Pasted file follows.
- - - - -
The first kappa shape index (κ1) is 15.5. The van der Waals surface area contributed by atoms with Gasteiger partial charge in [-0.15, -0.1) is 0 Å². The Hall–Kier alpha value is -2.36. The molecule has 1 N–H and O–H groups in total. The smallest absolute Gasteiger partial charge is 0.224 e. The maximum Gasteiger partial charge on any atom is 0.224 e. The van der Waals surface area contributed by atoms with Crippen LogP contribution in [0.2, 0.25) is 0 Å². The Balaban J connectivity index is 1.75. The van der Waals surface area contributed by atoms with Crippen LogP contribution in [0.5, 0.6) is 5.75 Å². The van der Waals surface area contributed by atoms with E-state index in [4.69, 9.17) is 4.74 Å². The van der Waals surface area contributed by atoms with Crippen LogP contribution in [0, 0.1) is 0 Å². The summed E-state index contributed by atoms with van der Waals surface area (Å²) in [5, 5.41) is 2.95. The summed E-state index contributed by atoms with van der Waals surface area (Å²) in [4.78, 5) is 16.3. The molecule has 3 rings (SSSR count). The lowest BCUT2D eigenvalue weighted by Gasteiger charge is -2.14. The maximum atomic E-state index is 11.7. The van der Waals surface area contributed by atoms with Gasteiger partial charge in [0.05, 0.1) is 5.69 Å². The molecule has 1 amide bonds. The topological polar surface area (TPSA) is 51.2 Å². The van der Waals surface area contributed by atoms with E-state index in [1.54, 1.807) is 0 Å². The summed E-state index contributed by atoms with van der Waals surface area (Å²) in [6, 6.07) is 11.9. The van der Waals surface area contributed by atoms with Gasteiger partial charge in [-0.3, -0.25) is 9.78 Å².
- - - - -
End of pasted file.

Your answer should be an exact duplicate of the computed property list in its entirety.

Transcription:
The first kappa shape index (κ1) is 15.5. The van der Waals surface area contributed by atoms with Gasteiger partial charge in [-0.15, -0.1) is 0 Å². The Hall–Kier alpha value is -2.36. The molecule has 1 N–H and O–H groups in total. The smallest absolute Gasteiger partial charge is 0.224 e. The maximum Gasteiger partial charge on any atom is 0.224 e. The van der Waals surface area contributed by atoms with Crippen LogP contribution in [0.2, 0.25) is 0 Å². The Balaban J connectivity index is 1.75. The van der Waals surface area contributed by atoms with Crippen LogP contribution in [0.5, 0.6) is 5.75 Å². The van der Waals surface area contributed by atoms with E-state index in [4.69, 9.17) is 4.74 Å². The van der Waals surface area contributed by atoms with Crippen LogP contribution in [0, 0.1) is 0 Å². The summed E-state index contributed by atoms with van der Waals surface area (Å²) in [5, 5.41) is 2.95. The summed E-state index contributed by atoms with van der Waals surface area (Å²) in [4.78, 5) is 16.3. The molecule has 3 rings (SSSR count). The lowest BCUT2D eigenvalue weighted by Gasteiger charge is -2.14. The maximum atomic E-state index is 11.7. The van der Waals surface area contributed by atoms with Gasteiger partial charge in [0.05, 0.1) is 5.69 Å². The molecule has 1 amide bonds. The topological polar surface area (TPSA) is 51.2 Å². The van der Waals surface area contributed by atoms with E-state index in [1.54, 1.807) is 0 Å². The summed E-state index contributed by atoms with van der Waals surface area (Å²) in [6, 6.07) is 11.9. The van der Waals surface area contributed by atoms with Gasteiger partial charge in [-0.3, -0.25) is 9.78 Å².